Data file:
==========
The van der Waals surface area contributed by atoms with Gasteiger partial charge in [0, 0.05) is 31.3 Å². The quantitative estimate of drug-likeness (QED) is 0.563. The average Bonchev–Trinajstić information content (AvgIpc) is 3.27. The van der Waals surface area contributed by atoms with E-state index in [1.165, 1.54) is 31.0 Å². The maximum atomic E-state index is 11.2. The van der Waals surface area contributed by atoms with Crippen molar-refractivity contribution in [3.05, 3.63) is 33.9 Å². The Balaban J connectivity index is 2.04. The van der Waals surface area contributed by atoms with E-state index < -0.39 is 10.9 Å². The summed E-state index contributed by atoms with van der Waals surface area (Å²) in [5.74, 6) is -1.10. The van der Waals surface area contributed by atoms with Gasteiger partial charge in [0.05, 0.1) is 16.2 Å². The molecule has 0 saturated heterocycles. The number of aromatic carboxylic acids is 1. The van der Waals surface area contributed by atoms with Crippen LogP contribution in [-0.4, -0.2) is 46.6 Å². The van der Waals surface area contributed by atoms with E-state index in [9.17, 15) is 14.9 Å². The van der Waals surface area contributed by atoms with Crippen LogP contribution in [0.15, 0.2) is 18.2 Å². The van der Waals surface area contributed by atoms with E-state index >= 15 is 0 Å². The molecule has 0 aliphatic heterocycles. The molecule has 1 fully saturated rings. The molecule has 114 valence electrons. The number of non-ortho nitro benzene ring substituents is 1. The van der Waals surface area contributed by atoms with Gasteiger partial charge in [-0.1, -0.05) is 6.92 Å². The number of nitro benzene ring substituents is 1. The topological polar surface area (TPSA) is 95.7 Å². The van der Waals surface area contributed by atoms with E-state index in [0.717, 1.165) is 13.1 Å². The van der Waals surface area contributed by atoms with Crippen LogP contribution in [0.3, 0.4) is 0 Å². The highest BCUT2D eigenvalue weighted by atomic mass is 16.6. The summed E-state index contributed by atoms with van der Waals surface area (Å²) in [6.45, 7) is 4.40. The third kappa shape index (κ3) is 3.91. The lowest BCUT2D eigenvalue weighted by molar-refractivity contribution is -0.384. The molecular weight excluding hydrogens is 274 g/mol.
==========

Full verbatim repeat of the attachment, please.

The van der Waals surface area contributed by atoms with Gasteiger partial charge in [0, 0.05) is 31.3 Å². The quantitative estimate of drug-likeness (QED) is 0.563. The average Bonchev–Trinajstić information content (AvgIpc) is 3.27. The van der Waals surface area contributed by atoms with E-state index in [1.165, 1.54) is 31.0 Å². The maximum atomic E-state index is 11.2. The van der Waals surface area contributed by atoms with Crippen molar-refractivity contribution in [3.05, 3.63) is 33.9 Å². The Balaban J connectivity index is 2.04. The van der Waals surface area contributed by atoms with E-state index < -0.39 is 10.9 Å². The summed E-state index contributed by atoms with van der Waals surface area (Å²) in [5.74, 6) is -1.10. The van der Waals surface area contributed by atoms with Gasteiger partial charge in [0.05, 0.1) is 16.2 Å². The molecule has 0 saturated heterocycles. The number of aromatic carboxylic acids is 1. The van der Waals surface area contributed by atoms with Crippen LogP contribution in [-0.4, -0.2) is 46.6 Å². The van der Waals surface area contributed by atoms with E-state index in [9.17, 15) is 14.9 Å². The van der Waals surface area contributed by atoms with Crippen LogP contribution in [0.15, 0.2) is 18.2 Å². The van der Waals surface area contributed by atoms with E-state index >= 15 is 0 Å². The molecule has 0 aliphatic heterocycles. The molecule has 1 fully saturated rings. The molecule has 114 valence electrons. The number of non-ortho nitro benzene ring substituents is 1. The van der Waals surface area contributed by atoms with Gasteiger partial charge in [-0.1, -0.05) is 6.92 Å². The number of nitro benzene ring substituents is 1. The topological polar surface area (TPSA) is 95.7 Å². The van der Waals surface area contributed by atoms with E-state index in [0.717, 1.165) is 13.1 Å². The van der Waals surface area contributed by atoms with Crippen LogP contribution in [0.3, 0.4) is 0 Å². The highest BCUT2D eigenvalue weighted by atomic mass is 16.6. The summed E-state index contributed by atoms with van der Waals surface area (Å²) in [6.45, 7) is 4.40. The third kappa shape index (κ3) is 3.91. The lowest BCUT2D eigenvalue weighted by molar-refractivity contribution is -0.384. The molecular weight excluding hydrogens is 274 g/mol.